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The Pentagon Is Taking Climate Change Seriously

The aircraft carrier USS Theodore Roosevelt departs Naval Station Norfolk for a scheduled deployment Tuesday March 11, 2015. The deployment is part of a regular rotation of forces.

CREDIT: AP Photo/US Navy, Petty Officer 2nd Class Justin Wolpert

A little over a year ago, the U.S. Department of Defense identified climate change as a “significant challenge” for the US military for the first time. It recently addressed this challenge through instructions for handling hazards caused by the earth’s changing climate.

The 12-page document, titled “Climate Change Adaptation and Resilience,” is aimed at armed service chiefs and top civilian officials, and explains how climate change will affect missions. It also discusses how to manage new risks posed by climate change.

Secretary of Defense Chuck Hagel gave a speech on climate change’s threat to the U.S. military over a year ago in Peru, calling it a “threat multiplier.”

He noted: “A higher tempo and intensity of natural disasters could demand more support for our civil authorities, and more humanitarian assistance and relief.  Our coastal installations could be vulnerable to rising shorelines and flooding, and extreme weather could impair our training ranges, supply chains, and critical equipment.”

According to the new document, resilience to issues caused by climate change is defined by the Pentagon as, “ability to anticipate, prepare for, and adapt to changing conditions and withstand, respond to, and recover rapidly from disruptions.”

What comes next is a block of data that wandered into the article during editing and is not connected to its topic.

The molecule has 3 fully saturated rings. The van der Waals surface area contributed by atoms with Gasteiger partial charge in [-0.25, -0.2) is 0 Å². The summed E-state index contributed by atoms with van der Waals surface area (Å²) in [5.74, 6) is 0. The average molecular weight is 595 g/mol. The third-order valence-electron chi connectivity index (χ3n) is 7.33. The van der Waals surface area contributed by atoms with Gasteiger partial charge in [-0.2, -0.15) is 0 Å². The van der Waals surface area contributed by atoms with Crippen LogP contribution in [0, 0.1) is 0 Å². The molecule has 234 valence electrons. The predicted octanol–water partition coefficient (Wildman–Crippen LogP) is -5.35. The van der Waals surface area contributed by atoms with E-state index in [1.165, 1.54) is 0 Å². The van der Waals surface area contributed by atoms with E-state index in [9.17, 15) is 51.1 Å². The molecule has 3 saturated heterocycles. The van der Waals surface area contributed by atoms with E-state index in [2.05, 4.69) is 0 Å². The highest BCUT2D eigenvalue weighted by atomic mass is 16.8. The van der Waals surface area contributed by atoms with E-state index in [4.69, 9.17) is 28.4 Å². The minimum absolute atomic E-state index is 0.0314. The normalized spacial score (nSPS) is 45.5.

The document also delegates climate change related tasks to specific Defense Department offices. These tasks range from figuring out how higher sea levels or droughts could affect U.S. bases to determining what new equipment might be necessary in the melting Arctic region.

“Although this looks very bureaucratic in nature, I would actually give the department full credit for it,” said David Titley, a retired rear admiral who served as the Navy’s top oceanographer. “I think this is one of the more significant steps they’ve done, because they’ve linked that high-level strategy down to a daily to-do list.”

Titley also said that the new protocol shows that the Pentagon “is now thinking seriously” about whether the American military “have the right tools, the right equipment, the right training, and the right risks for a changing environment.”

The Navy is currently experiencing some of the effects of climate change at its Atlantic fleet headquarters in Norfolk, Virginia. Rising seas and a sinking shore already threaten the fleet, and Norfolk experiences periodic coastal flooding from the rising oceans.

As Titley suggested, the new protocol suggests that the Pentagon now considers climate change a serious threat to its operations. This shows how pervasive the issues caused by climate change can be, and comes at the heels of several key announcements by the Obama administration to combat climate change. As more and more U.S. departments recognize climate change as a threat, there may be a stronger push towards policies that work to combat it.

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